Food Allergic Patient Evaluation - Laboratory Testing

While prick skin testing to foods determines the presence of food allergen- specific IgE bound to specific receptors on the surface of mast cells in a patient’s skin, laboratory assays have been developed that determine the presence and amount of food allergen-specific IgE circulating unbound in the serum.

These assays are particularly useful when medications that impact skin testing cannot be discontinued, widespread skin disease is present, or some other circumstance, such as unavailability of an extract, precludes skin testing.

In addition, these assays are used to further investigate situations involving a suggestive history but a negative skin test, or to determine the level of circulating food-specific IgE in the patient with a positive skin test, to aid in deciding whether a food challenge to document tolerance of the food is indicated.

Although the sensitivity of skin testing and selected immunoassays is comparable, in the patient with a highly suggestive history and a negative immunoassay, if not already obtained, the performance of a skin test is advised before ingestion of the food is encouraged.

Following the levels of food allergen-specific IgE in an individual patient over time can be used to evaluate whether sensitization to the food is increasing, stable, or waning. Food allergen-specific IgE levels aid in predicting the likelihood of a reaction, but do not predict reaction severity.

One of the most widely used and evaluated immunoassays is the ImmunoCap radioallergosorbent test (CAP RAST) system, which measures the amount of circulating allergen-specific IgE in the serum in kilounits of allergen- specific IgE per liter (kUA/L).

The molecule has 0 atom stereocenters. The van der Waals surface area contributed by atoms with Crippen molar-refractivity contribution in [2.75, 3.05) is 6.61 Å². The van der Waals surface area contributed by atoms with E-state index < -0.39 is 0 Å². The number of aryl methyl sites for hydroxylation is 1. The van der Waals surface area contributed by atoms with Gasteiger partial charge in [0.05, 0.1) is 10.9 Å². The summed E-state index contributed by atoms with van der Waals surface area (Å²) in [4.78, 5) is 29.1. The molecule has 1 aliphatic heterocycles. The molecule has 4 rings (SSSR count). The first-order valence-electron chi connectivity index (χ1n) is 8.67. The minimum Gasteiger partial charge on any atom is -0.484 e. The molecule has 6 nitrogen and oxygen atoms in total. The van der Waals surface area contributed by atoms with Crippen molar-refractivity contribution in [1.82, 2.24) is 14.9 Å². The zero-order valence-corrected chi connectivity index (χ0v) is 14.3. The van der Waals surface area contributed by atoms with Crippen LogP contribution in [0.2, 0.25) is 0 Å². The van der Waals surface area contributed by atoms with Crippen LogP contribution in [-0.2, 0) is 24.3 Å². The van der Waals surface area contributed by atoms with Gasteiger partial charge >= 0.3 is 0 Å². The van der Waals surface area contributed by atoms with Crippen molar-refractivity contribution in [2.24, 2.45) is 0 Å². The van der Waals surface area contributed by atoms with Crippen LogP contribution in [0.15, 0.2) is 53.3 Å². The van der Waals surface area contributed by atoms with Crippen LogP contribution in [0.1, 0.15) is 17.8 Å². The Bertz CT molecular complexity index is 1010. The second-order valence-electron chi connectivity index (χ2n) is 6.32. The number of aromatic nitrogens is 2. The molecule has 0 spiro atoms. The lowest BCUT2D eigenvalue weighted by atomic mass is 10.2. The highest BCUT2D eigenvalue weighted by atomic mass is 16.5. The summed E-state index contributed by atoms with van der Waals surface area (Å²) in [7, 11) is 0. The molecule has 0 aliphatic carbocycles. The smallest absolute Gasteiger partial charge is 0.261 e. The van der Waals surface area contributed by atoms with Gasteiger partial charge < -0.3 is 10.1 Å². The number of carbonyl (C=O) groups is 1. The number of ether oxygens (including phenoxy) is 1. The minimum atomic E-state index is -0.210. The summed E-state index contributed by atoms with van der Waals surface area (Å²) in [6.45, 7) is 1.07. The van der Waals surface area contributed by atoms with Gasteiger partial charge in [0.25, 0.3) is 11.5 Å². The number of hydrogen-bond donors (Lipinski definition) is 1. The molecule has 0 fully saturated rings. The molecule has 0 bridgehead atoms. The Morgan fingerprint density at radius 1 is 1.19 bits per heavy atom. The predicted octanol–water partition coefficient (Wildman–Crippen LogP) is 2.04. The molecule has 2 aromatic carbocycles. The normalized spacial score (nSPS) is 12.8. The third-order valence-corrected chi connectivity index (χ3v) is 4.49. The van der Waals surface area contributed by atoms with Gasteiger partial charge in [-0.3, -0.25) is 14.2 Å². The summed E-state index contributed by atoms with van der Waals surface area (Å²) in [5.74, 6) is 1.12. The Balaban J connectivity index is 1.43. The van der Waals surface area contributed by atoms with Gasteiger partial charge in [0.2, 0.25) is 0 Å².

In 1997, in a retrospective study analyzing the sera of food allergic children in light of highly suggestive histories or the results of food challenges, Sampson and Ho reported predictive threshold levels for several of the commonly allergenic foods, including milk, egg, peanut, and fish.

Patients with values higher than the calculated threshold values had a 95% likelihood of reacting upon ingestion of the food. In a subsequent prospective study, Sampson evaluated 100 children by history, oral food challenges, and measure of allergen-specific IgE levels to egg, milk, peanut, soy, wheat, and fish.

This study was undertaken to determine if the 95% predictive decision points for egg, milk, peanut, and fish determined in the previous study were accurate. Using the previously defined predictive decision points, more than 95% of the food allergies to these foods in this population of patients were correctly identified.

These diagnostic decision points have been further investigated and refined, and their use in clinical settings has significantly reduced the need for food challenges. CAP RAST levels, above which 95% or more of children would be expected to react, have been reported for several of the major food allergens.

Children less than 2 years of age with a CAP RAST to egg of greater 2 kUA/L or a CAP RAST to milk of greater than 5 kUA/L, have a greater than 95% chance of reacting on food challenges. For older children the decision points for foods commonly causing allergic reactions are as follows: egg 7 kUA/L, milk 15 kUA/L, peanut 14 kUA/L, tree nuts approximately 15 kUA/L, and fish 20 kUA/L.

However, individual patient CAP RAST results often fall in an indeterminate zone below the diagnostic threshold but above the value predicting tolerance. In addition, because these decision points have been determined for a relatively small number of foods, threshold values for the suspected food may not have been established.

As a result of these and other nuances, food challenges remain an important tool for documenting the association between the ingestion of a suspected food and the onset of symptoms.